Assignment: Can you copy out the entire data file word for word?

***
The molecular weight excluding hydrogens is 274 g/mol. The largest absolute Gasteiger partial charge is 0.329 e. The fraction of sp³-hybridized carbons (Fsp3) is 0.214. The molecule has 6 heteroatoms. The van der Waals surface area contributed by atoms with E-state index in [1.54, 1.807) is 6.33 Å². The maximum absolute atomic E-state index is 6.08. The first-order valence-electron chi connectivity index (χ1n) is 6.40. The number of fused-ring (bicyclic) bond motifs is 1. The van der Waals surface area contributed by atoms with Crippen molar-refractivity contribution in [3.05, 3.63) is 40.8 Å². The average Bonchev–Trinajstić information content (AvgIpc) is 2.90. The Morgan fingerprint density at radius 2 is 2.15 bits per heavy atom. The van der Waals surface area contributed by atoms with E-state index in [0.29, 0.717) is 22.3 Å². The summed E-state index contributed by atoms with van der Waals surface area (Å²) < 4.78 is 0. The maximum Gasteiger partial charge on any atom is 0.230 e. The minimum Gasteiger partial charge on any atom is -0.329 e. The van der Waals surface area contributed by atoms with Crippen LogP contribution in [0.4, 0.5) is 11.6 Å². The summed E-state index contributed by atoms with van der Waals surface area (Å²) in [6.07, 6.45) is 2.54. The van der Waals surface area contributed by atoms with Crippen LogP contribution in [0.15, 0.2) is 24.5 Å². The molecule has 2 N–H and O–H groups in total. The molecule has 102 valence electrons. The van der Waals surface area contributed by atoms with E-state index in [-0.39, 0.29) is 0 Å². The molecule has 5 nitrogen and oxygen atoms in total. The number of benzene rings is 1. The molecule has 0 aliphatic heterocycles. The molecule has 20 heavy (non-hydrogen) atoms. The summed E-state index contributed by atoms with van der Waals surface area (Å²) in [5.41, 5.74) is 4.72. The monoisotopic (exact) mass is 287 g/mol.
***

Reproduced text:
The molecular weight excluding hydrogens is 274 g/mol. The largest absolute Gasteiger partial charge is 0.329 e. The fraction of sp³-hybridized carbons (Fsp3) is 0.214. The molecule has 6 heteroatoms. The van der Waals surface area contributed by atoms with E-state index in [1.54, 1.807) is 6.33 Å². The maximum absolute atomic E-state index is 6.08. The first-order valence-electron chi connectivity index (χ1n) is 6.40. The number of fused-ring (bicyclic) bond motifs is 1. The van der Waals surface area contributed by atoms with Crippen molar-refractivity contribution in [3.05, 3.63) is 40.8 Å². The average Bonchev–Trinajstić information content (AvgIpc) is 2.90. The Morgan fingerprint density at radius 2 is 2.15 bits per heavy atom. The van der Waals surface area contributed by atoms with E-state index in [0.29, 0.717) is 22.3 Å². The summed E-state index contributed by atoms with van der Waals surface area (Å²) < 4.78 is 0. The maximum Gasteiger partial charge on any atom is 0.230 e. The minimum Gasteiger partial charge on any atom is -0.329 e. The van der Waals surface area contributed by atoms with Crippen LogP contribution in [0.4, 0.5) is 11.6 Å². The summed E-state index contributed by atoms with van der Waals surface area (Å²) in [6.07, 6.45) is 2.54. The van der Waals surface area contributed by atoms with Crippen LogP contribution in [0.15, 0.2) is 24.5 Å². The molecule has 2 N–H and O–H groups in total. The molecule has 102 valence electrons. The van der Waals surface area contributed by atoms with E-state index in [-0.39, 0.29) is 0 Å². The molecule has 5 nitrogen and oxygen atoms in total. The number of benzene rings is 1. The molecule has 0 aliphatic heterocycles. The molecule has 20 heavy (non-hydrogen) atoms. The summed E-state index contributed by atoms with van der Waals surface area (Å²) in [5.41, 5.74) is 4.72. The monoisotopic (exact) mass is 287 g/mol.